MPs say Chancellor's Budget 'fails to deliver' for the people of Oldham.
Date published: 03 March 2021
MPs Angela Rayner, Jim McMahon and Debbie Abrahams
MPs for Oldham have criticised Chancellor Rishi Sunak's Budget announcement today, March 3, with different parts being criticised, for "falling short".
Oldham West and Royton MP Jim McMahon reacted by saying: “The Chancellor delivered a budget which manifestly fails to deliver a fairer economy or clear roadmap to recovery.
"Where was the focus on supporting new jobs? People in Chadderton, Oldham and Royton needed to know that the government would be relentless in its focus to get people back into work.
"But there was nothing designed to tackle unemployment as it reaches 10% here in Oldham West & Royton.
"The budget showed that the Conservatives want to go back to the same insecure economy and unequal country that people in towns like ours have put up with for far too long."
'Worst economic crisis of any major economy'
Angela Rayner, Labour MP for Ashton under Lyne, representing Ashton, Droylesden and Failsworth, was also critical of the measures set out today.
Angela said: "I must have missed the bit where the Chancellor announced a pay rise for health and social care workers so I suppose last year's clapping will have to pay this year's bills.
"Last year, Matt Hancock said he couldn't live on Statutory Sick Pay but Rishi Sunak announced an increase of 50p meaning a cut to Sick Pay in real terms.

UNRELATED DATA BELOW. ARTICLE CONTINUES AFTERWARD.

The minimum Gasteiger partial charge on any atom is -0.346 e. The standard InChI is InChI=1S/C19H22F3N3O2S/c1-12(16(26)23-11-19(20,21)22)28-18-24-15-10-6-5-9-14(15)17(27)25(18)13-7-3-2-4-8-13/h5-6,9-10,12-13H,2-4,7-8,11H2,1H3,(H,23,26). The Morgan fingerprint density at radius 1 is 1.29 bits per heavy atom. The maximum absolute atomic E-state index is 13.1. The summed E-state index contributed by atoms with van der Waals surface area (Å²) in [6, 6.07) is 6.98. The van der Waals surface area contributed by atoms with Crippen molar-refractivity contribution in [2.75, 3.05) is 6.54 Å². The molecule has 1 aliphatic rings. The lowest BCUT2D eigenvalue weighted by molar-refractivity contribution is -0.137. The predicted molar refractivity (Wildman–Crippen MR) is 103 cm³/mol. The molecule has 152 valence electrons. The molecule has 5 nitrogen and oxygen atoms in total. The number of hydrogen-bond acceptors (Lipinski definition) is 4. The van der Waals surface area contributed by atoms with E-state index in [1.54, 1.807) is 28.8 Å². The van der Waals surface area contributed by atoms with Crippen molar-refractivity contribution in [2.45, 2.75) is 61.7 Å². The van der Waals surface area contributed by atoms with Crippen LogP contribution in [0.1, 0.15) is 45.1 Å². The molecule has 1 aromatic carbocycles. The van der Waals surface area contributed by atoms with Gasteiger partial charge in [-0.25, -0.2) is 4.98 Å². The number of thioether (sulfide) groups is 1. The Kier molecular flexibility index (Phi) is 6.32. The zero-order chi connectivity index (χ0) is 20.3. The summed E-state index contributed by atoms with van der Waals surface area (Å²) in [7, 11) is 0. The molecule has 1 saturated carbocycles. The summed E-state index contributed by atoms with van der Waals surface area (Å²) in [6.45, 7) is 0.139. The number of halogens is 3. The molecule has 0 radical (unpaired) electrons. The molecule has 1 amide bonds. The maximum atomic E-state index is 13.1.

"I can’t believe that we’re a year into this crisis and people are still not being supported to do the right thing when they are asked to isolate.
"We are facing the worst economic crisis of any major economy in the last 12 months. Unemployment is at five per cent - forecast to rise to 6.5 per cent – and national debt stands at over £2 trillion."
'Moving North fails structural inequalities'
Debbie Abrahams, Labour MP for Oldham East & Saddleworth was also concerned that the budget didn't deliver enough for local people.
Debbie said: “It’s a relief that the furlough scheme is continuing and the support to self-employed people is extended, plus other business grants and schemes.
“But there is nothing to tackle the long term issues which have driven the high, and unequal, Covid death toll the UK has experienced, and that’s structural inequality.
“We know that over the last few years inequality has increased, poverty has increased. People on the lowest income have, proportionately, lost more income than those on the highest income.
“Moving some government departments to the north is not enough to ‘level up’.
"We need real change starting with ensuring we have an adequate social security system, which the current one is patently not, as we have the lowest out-of-work support in the in all of the OECD (Organisation for Economic Co-operation and Development) countries."
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